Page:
"That's already interesting. From the sound of it, Dasair had been spreading 'rumours' of this lady's infidelity. From her offer of a private meeting, it sounds like she was close to this Afraim — perhaps she had cheated on Graceus with him and others, and he had let the word out?"

"She didn't seem that faithful, from what we saw of her ghost," DicingDevil smirked.

"Quite true. Graceus also had a high reputation during the war, and seemingly kept all of his awards carefully, so reputation seems to have been quite important to these people."

Akshel had been rummaging through a few small drawers on the side of the room, and stood up holding a small wooden doll painted with dark, black hair and traces of white skin across the rest of its body. Most of the paint had peeled off by now, so Crucis couldn't make out her face. Akshel shook the doll slightly, and heard a harsh, rasping metallic noise from inside the doll. Crucis noticed some glitter fall off the doll as it was shook.

"There's something inside this," Akshel said.

"There's a gap where its eyes would be, can we shine a light down there?" Crucis said.

Grisier walked up and carefully shone his light towards the doll's eyes. Crucis squinted as he looked through the small holes, and Akshel shook the doll slightly so that Crucis could make out the shape inside the doll.

"Looks like a rusty nail," Crucis said. "A bit like the one Ganféan used in our fight with him."

The rest of the group also had a look, and mostly nodded.

"Yeah, does look like a nail. Also sounds like one," Akshel said, shaking the doll in order to make the sharp, metallic rasp of the nail inside clearer.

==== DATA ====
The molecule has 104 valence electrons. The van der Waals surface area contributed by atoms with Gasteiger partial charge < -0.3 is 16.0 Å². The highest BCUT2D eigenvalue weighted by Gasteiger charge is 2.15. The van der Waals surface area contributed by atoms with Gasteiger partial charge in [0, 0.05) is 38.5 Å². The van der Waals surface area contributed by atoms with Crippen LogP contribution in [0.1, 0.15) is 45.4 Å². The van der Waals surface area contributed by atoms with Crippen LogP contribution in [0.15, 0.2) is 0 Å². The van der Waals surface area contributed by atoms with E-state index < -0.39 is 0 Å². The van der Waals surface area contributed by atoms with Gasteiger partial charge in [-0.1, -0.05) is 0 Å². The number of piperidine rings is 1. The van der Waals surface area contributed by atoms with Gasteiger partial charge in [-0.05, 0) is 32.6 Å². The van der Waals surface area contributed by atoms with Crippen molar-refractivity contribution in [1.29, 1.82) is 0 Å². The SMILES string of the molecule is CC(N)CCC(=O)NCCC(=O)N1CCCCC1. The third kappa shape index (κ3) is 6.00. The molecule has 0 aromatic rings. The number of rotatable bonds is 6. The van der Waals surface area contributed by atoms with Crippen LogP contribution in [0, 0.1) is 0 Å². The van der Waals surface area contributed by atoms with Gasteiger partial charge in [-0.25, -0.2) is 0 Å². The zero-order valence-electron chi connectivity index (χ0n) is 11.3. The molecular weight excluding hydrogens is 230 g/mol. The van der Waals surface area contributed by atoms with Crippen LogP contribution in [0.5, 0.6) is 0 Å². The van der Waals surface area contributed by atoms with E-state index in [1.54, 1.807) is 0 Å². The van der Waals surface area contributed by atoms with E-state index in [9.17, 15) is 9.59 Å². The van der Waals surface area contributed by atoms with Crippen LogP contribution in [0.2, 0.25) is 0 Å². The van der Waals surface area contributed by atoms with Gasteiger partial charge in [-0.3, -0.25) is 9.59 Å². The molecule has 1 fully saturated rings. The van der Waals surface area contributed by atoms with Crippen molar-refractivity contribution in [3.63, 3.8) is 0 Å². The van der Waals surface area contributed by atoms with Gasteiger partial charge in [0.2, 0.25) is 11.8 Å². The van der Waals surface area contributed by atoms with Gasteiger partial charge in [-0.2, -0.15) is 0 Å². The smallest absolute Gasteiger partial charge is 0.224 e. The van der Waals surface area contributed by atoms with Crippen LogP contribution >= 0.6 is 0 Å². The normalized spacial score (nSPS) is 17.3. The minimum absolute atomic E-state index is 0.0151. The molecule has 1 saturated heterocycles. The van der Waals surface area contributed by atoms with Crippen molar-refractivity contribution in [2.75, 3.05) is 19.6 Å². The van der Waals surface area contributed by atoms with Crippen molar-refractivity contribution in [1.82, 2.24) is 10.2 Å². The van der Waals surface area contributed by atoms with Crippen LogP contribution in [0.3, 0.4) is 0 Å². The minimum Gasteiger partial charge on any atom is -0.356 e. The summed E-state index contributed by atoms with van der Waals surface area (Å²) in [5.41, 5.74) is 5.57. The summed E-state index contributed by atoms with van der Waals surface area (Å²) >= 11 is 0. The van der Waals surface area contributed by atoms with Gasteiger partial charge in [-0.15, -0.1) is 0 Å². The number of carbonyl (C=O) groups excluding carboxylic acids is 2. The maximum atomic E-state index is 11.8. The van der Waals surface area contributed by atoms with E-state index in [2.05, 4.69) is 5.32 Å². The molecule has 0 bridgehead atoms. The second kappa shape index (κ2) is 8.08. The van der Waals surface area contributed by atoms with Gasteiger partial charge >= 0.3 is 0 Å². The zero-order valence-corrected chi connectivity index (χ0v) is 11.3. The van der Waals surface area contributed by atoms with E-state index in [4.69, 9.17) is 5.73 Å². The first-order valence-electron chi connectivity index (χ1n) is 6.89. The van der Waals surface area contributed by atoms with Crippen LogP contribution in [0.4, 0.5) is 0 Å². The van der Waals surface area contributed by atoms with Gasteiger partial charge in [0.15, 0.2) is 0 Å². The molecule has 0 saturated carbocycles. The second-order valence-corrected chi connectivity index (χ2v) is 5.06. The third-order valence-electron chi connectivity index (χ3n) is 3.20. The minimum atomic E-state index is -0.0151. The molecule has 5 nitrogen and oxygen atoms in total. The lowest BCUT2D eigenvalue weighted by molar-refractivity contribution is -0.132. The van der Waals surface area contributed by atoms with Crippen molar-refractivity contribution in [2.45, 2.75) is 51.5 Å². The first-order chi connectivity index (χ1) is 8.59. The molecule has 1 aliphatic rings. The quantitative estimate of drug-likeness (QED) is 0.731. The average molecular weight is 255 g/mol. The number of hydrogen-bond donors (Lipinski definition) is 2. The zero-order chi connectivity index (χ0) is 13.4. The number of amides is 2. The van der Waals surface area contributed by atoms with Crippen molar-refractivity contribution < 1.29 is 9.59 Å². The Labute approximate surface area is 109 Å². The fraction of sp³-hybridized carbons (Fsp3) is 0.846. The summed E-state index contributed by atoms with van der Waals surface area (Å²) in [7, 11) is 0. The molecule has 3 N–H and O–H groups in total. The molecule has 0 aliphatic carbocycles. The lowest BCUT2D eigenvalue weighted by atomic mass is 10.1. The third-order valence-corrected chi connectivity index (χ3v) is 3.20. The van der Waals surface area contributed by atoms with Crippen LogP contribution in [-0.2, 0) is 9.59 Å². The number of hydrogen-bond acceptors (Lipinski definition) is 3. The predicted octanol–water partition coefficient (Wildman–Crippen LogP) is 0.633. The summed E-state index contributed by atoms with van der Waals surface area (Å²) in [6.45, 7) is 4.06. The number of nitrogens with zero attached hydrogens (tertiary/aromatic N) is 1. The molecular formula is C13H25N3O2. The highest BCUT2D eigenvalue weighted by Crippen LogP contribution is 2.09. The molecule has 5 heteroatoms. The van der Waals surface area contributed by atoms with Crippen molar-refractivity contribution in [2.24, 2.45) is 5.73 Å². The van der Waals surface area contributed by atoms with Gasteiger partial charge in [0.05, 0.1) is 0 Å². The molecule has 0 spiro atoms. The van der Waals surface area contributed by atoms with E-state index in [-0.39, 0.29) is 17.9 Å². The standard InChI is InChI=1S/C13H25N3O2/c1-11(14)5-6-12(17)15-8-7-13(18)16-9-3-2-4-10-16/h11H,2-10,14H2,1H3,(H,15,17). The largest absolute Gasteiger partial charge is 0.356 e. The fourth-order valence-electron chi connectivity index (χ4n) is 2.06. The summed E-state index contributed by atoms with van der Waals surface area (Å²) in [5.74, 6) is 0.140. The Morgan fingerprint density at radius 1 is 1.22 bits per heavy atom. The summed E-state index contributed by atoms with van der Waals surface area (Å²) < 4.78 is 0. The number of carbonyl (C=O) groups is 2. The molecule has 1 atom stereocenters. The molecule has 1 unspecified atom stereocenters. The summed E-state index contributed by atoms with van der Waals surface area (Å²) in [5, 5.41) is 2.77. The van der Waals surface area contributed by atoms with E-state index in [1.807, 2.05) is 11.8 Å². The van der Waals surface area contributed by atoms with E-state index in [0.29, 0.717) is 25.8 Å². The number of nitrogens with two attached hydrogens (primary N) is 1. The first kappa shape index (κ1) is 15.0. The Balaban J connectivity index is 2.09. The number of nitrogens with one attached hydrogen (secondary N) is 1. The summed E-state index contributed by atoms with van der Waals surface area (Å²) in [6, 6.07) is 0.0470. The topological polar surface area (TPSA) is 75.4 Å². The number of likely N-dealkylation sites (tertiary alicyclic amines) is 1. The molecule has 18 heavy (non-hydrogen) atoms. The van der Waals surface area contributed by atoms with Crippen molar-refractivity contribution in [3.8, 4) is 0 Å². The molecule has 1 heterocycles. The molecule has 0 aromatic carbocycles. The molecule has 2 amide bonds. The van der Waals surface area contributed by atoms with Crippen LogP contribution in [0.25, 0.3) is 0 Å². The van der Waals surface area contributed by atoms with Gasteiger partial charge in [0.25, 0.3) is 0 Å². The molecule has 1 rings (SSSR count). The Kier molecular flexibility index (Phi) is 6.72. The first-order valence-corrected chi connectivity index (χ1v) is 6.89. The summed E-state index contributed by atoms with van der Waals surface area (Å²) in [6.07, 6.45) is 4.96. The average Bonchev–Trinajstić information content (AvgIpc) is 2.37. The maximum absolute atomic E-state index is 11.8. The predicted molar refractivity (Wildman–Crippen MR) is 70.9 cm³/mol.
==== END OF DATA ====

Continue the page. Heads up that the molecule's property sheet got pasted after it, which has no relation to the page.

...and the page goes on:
"Having a nail inside like that, this doll must be itching like a man in a fuzzy tree," Crucis remarked.

The doll was glimmering faintly in Grisier's light, so Akshel collected some glitter in his palm and showed it to the others.

"This glitter is a bit cold, it feels like ice," he said.

"Yes," Crucis said, checking on some of the glitter that had fallen onto the table. "It also evaporates quickly under pressure."

Akshel pressed the glitter with a finger, and saw it evaporate into a faint, white vapour before disappearing. "Yep, it does. Anyway, not sure what to make of this doll, but I don't think there's much more to see of it. Is there anything down the corridor?"

Akshel walked towards the leftwards corridor, and Crucis joined him. However, as they neared the entrance of the corridor, they heard a wild, distressed screech emerge from it. This lasted for five seconds before dying down. As they cautiously stepped forwards, checking carefully for any signs of motion, they found that the corridor was in fact empty, and led to a dead end.

"What was that noise? There's nothing here," Akshel murmured.